Legendary point guard Richie Adderley is now a coaching fixture in the HOYTES program.
The Helping Our Youth Through Education and Sports (HOYTES) program, founded by the great Gladstone “Moon” McPhee, is documented as one of the island’s fundamental pillars in developing young men and women through basketball, also with a strong focus on education.
Many renowned figures, like Sacramento Kings’ guard Chavano “Buddy” Hield, Connecticut Sun center Jonquel Jones, and Stephen F. Austin University’s Nathan Bain, have spent weekends developing their basketball skills during the adolescent years, in the HOYTES program.
Quite a number of current local executives have also spent weekends training under Moon McPhee and in the HOYTES program. McPhee’s coaching resume is a lengthy one, earning him the recognition as a pioneer of Bahamian basketball. The HOYTES Founder spent years as the head coach of the Grand Bahama Catholic Academy (GBCA) Crusaders, and played a role in the creation of the Hugh Campbell Basketball Tournament, founded the Crusaders’ Christmas Basketball Invitational, and the Geneva Rutherford Girls’ Basketball Tournament.
Now, McPhee has begun the phase of handing over the HOYTES program to a trusted source. That source is one of the many players McPhee coached over the years. He’s none other than Adderley. Locally, Adderley is revered as a “living legend” among basketball enthusiasts.
Arguably the country’s best point guard during his playing years, Adderley has been described by many of his peers as one who easily could have made it to the National Basketball Association.
Adderley made it as far as the collegiate ranks playing Division-I Basketball at Indiana State University. Later, he transitioned to coaching girls high school basketball at Terre Haute South in Indiana. He was the school’s first black coach.
After spending years coaching high school basketball in Indiana, Adderley returned home last year and began assisting with HOYTES. He shared with The Freeport News that teaching is something he loves and finds great joy in helping young people progress.
“This is a blessing. This is what keeps me going. I love teaching and I wouldn’t trade it for nothing. Just to see the improvement in the kids from when you first start working with them- not that I want credit – you just want to make sure when you work with a kid that he/she gets better. “
Adderley returned to The Bahamas back in April, 2019. Since that time he admitted that it has been difficult landing a job but working with the young talent here on the island has helped to keep his mind at ease.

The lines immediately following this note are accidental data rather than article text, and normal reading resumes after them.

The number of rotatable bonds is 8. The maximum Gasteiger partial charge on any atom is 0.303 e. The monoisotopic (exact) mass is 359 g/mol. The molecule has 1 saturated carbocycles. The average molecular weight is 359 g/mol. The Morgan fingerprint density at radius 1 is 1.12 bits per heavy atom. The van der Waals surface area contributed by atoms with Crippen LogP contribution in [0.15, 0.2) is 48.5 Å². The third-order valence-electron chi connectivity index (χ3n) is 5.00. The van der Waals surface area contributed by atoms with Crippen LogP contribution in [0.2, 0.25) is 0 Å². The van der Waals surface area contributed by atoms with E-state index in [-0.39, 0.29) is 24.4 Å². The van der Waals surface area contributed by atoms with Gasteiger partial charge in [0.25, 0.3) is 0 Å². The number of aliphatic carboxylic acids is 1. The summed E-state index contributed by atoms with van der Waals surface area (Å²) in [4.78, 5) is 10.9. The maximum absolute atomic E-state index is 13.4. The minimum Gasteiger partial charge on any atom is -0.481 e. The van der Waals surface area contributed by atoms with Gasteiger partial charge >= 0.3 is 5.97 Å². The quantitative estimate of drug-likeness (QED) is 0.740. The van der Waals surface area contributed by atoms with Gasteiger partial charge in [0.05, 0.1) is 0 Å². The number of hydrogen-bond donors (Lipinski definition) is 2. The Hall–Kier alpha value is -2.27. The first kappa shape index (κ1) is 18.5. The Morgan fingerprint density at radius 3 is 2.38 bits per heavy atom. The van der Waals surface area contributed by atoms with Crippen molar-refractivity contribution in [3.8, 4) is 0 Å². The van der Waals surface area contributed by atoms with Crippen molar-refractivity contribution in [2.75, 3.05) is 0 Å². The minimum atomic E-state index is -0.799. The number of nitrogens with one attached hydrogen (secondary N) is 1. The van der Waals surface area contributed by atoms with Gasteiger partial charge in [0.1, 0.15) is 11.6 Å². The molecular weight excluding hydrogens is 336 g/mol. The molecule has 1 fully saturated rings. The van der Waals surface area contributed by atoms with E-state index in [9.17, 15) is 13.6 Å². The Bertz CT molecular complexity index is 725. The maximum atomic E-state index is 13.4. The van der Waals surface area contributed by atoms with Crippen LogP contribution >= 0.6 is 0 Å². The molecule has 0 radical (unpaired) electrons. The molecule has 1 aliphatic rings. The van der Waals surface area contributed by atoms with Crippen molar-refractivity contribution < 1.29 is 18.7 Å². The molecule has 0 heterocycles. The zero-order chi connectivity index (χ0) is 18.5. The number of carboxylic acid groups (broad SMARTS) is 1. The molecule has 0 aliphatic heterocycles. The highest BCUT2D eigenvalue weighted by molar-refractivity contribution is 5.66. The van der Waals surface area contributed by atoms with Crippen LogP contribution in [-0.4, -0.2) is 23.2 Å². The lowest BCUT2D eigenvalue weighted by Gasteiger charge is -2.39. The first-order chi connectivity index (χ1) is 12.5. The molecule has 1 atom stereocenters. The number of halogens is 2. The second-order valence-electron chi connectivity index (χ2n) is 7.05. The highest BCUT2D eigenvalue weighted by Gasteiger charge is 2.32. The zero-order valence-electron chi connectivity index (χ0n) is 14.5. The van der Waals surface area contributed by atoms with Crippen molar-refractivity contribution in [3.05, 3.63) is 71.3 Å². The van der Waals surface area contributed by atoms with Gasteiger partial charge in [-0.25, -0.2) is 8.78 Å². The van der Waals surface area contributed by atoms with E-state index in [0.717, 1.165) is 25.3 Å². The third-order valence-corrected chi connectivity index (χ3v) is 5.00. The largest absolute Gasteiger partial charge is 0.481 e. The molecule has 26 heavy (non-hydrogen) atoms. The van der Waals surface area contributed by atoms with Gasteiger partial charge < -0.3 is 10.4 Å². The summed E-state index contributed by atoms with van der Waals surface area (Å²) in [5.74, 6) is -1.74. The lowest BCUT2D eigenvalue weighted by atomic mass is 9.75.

Chief among the knowledge Adderley wants to share is the dedication to hard work, and he pointed out that work ethic will be what separates some players from others around them.
“Nonetheless, this is home. There is nothing like it. I’ve been away for 33 years and a lot has changed since I came back. I have skills I know that could be an asset to somebody. Any opportunity I can get, they (prospective employers) would not be disappointed.
“I want these kids to understand work ethic. I know what it takes to get to that next level and it’s the fundamentals. We try to gloss over the small things and I always tell players the small things will show you whether they’ll make it or not.
“They may think they have it down pat, but just keep repeating to the point where you react naturally, opposed to a coach always having to say when to do it.”
Growing up playing basketball in his era, Adderley credited a number of players for making him elevate his skills. He admitted he always had talent but it was not until he began playing for McPhee, that he started to see his truest potential.
“Playing against guys like Basil “The Kid” Sands, Derek “Bookie” Nesbitt, Denzil “Inch” McGuire, those are some of the players that made me a better player. I knew if I wanted to take my talents to another level I had to do it against those guys,” he said.
He then shared that the experiences he had playing Division-I basketball and coaching in America made him an even better person.
“Those guys pushed me to where I had to get. Even in high school against Milo Greene, Duncan Hines, “Cheese” Pinder, those individuals pushed me to a point where I had to compete hard. I’m a competitor. I’m not the type to get embarrassed so I always stepped my game up.
“Playing under coach McPhee was a blessing. I had talent when I went to Catholic High, but he helped me to take my talent to another level. A lot of people don’t understand that. He’s an excellent coach and he didn’t take it easy on me because he knew if I wanted to get to the next level I would have to be tough.
“That helped with college, playing at Indiana State University, which was where the great Larry Bird played college ball. I got to play with this brother, Eddie, but getting the exposure at the Division-I level was a blessing.
“My experiences from all those different programs not only helped me to be a better coach, but a better person,” Adderley concluded.